February 4, 2004  
Volume 97, Issue 69  

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EDITORIAL

Letters

Watch your language

To the Editor:
I was shocked when the guy behind me in my second-year genetics class blurted out “that’s retarded!” to a question asked by the professor. What was more disturbing was that the majority of the class laughed at this pointless comment — and there was no reaction from our professor. I was under the assumption that those who make it to second year might also be smart enough to recognize that language like this is offensive to many people.

To those who laughed, I wish you luck in the real world, because if you are actually that ignorant, you aren’t going to get very far. But you probably don’t care what I think — to you my comments are most likely “retarded” and “gay.”

Dave Knox
Biology II

America the beautiful

Re: “Listen to profs in your spare time,” Jan. 29, 2004

To the Editor:
A Gazette news brief from Thursday states, “If you’ve ever wondered why Americans seem so arrogant, it may be because they believe they are actually God’s chosen people.” While I recognize such a generalization may have humourous intent, I wasn’t laughing.

I have found that those who tend to criticize the United States usually know very few Americans and have spent very little time there. Still, denouncing America seems to be a favourite pasttime of many students (and professors) at Western. Perhaps many Americans are arrogant, but that pride is justified. America was the first country founded on the rational principle of individual rights — a beacon of prosperity and freedom surrounded by a world contemptuous of that achievement.

The U.S. has historically proven itself a progressive, just and generous nation. It is important to note that George W. Bush’s decisions are not consistent with America’s founding ideology and not reflective of much of America. Being “God’s chosen people” has nothing to do with America’s status. Its greatness was achieved and is maintained by the hard work of free, individual, proud American minds.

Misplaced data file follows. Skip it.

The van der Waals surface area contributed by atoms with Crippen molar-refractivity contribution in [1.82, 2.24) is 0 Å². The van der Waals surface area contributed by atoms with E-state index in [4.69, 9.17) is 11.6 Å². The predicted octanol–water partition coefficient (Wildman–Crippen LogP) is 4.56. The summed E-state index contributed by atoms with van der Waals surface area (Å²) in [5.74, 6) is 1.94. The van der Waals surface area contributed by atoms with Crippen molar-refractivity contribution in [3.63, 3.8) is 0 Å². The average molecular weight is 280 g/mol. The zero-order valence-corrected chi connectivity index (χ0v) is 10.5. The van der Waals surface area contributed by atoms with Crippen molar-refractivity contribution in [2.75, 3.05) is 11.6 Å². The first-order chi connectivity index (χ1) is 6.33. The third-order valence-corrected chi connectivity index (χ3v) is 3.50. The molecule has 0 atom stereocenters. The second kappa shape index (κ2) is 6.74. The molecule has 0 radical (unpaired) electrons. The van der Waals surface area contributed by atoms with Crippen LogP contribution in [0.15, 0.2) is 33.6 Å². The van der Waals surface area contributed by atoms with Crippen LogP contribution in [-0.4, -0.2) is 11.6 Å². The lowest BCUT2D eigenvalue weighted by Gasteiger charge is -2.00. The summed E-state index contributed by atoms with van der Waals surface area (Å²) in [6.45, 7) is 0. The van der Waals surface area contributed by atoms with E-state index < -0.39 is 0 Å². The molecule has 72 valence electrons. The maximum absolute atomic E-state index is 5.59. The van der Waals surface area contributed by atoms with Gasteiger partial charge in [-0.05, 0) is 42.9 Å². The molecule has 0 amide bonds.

Am I American? Yes. Am I arrogant? Probably. Life, liberty and the pursuit of happiness are no humble matters.

Carrie Burdzinski
Biology III

Hot Chick U

To the Editor:
Sweet sassy molassy, get out the cheque book and pay grandma for the rub down. This looks to be a hot girl convention. No, I’m not in Daytona Beach or Cancun, but rather D.B. Weldon Library.

I can’t express more appreciation to the female population of this university for looking so damn fine. I consider myself a rather picky individual, but there seems to be a “sitting and reading fashion show” of gorgeous women strategically placed around my location. I wonder why the vast majority of men venture to the bars searching for tail, when they could get their daily dose at Weldon.

My girlfriend would be rather upset that I’m writing this letter, but I feel I’m doing this out of the goodness of my heart to help a fellow man with his uncontrollable testosterone urges.

I don’t consider myself chauvinistic by any means; I’m just stating the obvious. Then again, maybe I’m just your average stereotypical engineer, who interacts with mostly males every day.

Matt Baird
Engineering Science III

Spoke battles student apathy

Re: “Spoke becomes a joke,” Jan. 30, 2004

To the Editor:
Ms. Rotman makes an excellent point: The Spoke’s popularity has declined since last year. Last year it experienced the same problem, and the same thing happened the year before that.

What I can’t understand is how Ms. Rotman has decided that this is the fault of the management. Last time I checked, it is the customers, not the business, that determines where the popular place to go is.

The Spoke offers incentives to frequent their establishment. Perhaps they have stopped offering $1 half-pints on Monday, but I’ll take the $2.50 pints offered every day. As for entertainment, the old standbys of Retro Mondays, Rick McGhie on Wednesdays and Friday Funnies are still around, with the added bonus of Karaoke Tuesdays.

I can remember ringing in my 20th birthday at The Spoke with a packed house on a Monday night. I can only wonder how and when students became “too cool” to go to The Spoke. And while it is unfortunate our underage friends can no longer share in our fun after 9 p.m. following the termination of the Wet/Dry program, most other bars in London have managed to maintain a reasonable level of business without any sort of underage admittance program.

I would like to challenge my fellow Western students to save a little money and join me for a pint at The Spoke any night of the week.

Colin Attwood
History IV
King’s College

 

 

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